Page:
In Ani Creation, Inc. v. City of Myrtle Beach, * the South Carolina Supreme Court upheld an ordinance that imposed a zoning overlay district intended to bolster the “family friendly” nature of Myrtle Beach’s historic downtown area. The ordinance targeted smoke shops and tobacco stores and the merchandizing of tobacco paraphernalia, products containing CBD, and sexually oriented material.
The opinion begins, “The City of Myrtle Beach (the city) is a town economically driven and funded by tourism.” The facts indicate that the city received frequent criticism from tourists and residents that the proliferation of smoke shops and tobacco stores repelled families from the area. The city passed a comprehensive plan that aimed at increasing tourism and concluded that all businesses needed to encourage and support a “family beach image”. The city passed an ordinance which created a zoning overlay district known as the Ocean Boulevard Entertainment Overlay District that encompassed the historic downtown area.
The prohibited uses in the district were declared immediately nonconforming when the ordinance was passed on August 14, 2018, but an amortization period was allowed which gave affected businesses until December 31, 2019, to cease the nonconforming portions of their businesses.
The zoning administrator issued citations to the nonconforming businesses. Nine of the 25 affected stories appealed to the Board of Zoning Appeals which found (1) it did not have jurisdiction to declare the ordinance unconstitutional; (2) it could not grant a use variance because it would allow the continuation of a use not otherwise allowed in the district; and (3) the businesses were engaged in one or more of the prohibited uses. On appeal, the circuit court affirmed the Board’s opinion, finding the appellants’ 25 grounds for challenging the ordinance meritless. The businesses appealed directly to the South Carolina Supreme Court.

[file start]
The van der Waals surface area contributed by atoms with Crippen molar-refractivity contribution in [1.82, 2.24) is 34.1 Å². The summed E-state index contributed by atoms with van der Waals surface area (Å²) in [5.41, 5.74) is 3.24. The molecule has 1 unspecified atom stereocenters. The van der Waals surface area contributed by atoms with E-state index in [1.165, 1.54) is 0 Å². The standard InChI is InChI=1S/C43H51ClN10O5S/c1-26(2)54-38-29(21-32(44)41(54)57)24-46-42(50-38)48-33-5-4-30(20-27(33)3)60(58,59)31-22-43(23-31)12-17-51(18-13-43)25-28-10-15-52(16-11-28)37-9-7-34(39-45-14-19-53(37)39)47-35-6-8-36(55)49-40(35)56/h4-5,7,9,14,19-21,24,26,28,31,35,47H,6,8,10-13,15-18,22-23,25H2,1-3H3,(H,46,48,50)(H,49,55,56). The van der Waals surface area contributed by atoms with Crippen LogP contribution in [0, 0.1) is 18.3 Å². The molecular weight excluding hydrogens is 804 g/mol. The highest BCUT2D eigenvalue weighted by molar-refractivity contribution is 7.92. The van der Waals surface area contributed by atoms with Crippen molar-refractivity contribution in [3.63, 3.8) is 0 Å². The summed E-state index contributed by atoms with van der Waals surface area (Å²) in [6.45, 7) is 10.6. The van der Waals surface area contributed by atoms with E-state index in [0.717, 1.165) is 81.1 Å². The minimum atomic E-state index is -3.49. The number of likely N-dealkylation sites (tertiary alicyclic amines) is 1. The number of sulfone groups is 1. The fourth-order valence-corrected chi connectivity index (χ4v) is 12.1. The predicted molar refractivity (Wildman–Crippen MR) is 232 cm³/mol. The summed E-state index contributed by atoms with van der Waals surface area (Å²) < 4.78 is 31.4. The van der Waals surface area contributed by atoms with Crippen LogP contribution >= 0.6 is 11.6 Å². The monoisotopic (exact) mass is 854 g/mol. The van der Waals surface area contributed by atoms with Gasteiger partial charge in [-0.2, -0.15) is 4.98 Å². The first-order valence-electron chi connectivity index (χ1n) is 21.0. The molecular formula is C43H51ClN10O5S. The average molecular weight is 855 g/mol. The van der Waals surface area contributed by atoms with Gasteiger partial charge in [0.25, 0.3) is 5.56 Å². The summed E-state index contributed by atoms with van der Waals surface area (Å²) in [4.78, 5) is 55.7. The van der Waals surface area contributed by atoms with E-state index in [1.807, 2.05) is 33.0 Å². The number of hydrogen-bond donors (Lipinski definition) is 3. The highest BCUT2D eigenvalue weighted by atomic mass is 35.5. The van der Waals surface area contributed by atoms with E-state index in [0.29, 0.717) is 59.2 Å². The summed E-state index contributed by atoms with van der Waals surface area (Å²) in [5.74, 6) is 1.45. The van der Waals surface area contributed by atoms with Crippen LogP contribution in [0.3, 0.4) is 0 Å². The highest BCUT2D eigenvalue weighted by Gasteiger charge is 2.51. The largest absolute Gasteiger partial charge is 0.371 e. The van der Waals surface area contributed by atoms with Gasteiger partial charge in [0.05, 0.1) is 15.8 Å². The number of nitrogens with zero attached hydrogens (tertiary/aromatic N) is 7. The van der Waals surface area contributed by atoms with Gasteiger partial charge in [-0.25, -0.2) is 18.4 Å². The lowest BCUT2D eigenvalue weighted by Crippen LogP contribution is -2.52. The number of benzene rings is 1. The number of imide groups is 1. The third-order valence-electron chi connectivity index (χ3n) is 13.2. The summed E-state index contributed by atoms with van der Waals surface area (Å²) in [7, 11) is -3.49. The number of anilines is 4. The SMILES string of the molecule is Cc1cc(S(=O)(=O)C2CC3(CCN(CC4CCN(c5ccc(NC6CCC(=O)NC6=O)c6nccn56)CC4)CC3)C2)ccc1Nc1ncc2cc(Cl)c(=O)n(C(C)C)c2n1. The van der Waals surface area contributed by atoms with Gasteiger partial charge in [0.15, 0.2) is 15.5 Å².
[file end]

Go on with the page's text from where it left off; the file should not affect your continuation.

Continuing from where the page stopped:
The appellants raised a “host” of constitutional and procedural challenges, all of which fell on deaf ears at the Supreme Court. The Court held that the ordinance was a valid exercise of the city’s police powers. According to the Court, municipal governing bodies clothed with authority to determine residential and industrial districts are better qualified by their knowledge of the situation to act upon such matters than are the courts, and they will not be interfered with in the exercise of their police power to accomplish their desired end unless there is a pain violation of the constitutional rights of the citizens.
A comment on the Dirt Listserv said, “S. Carolina is OK with cancel culture after all.” A store selling sexually oriented materials was removed from Garners Ferry Road in Columbia (about three miles from my house) using similar legal arguments. I was delighted to see that store torn down before I had to explain it to my grandchildren! But I do understand the “cancel culture” argument. What do you think?
*South Carolina Supreme Court Opinion 28151 (April 19, 2023)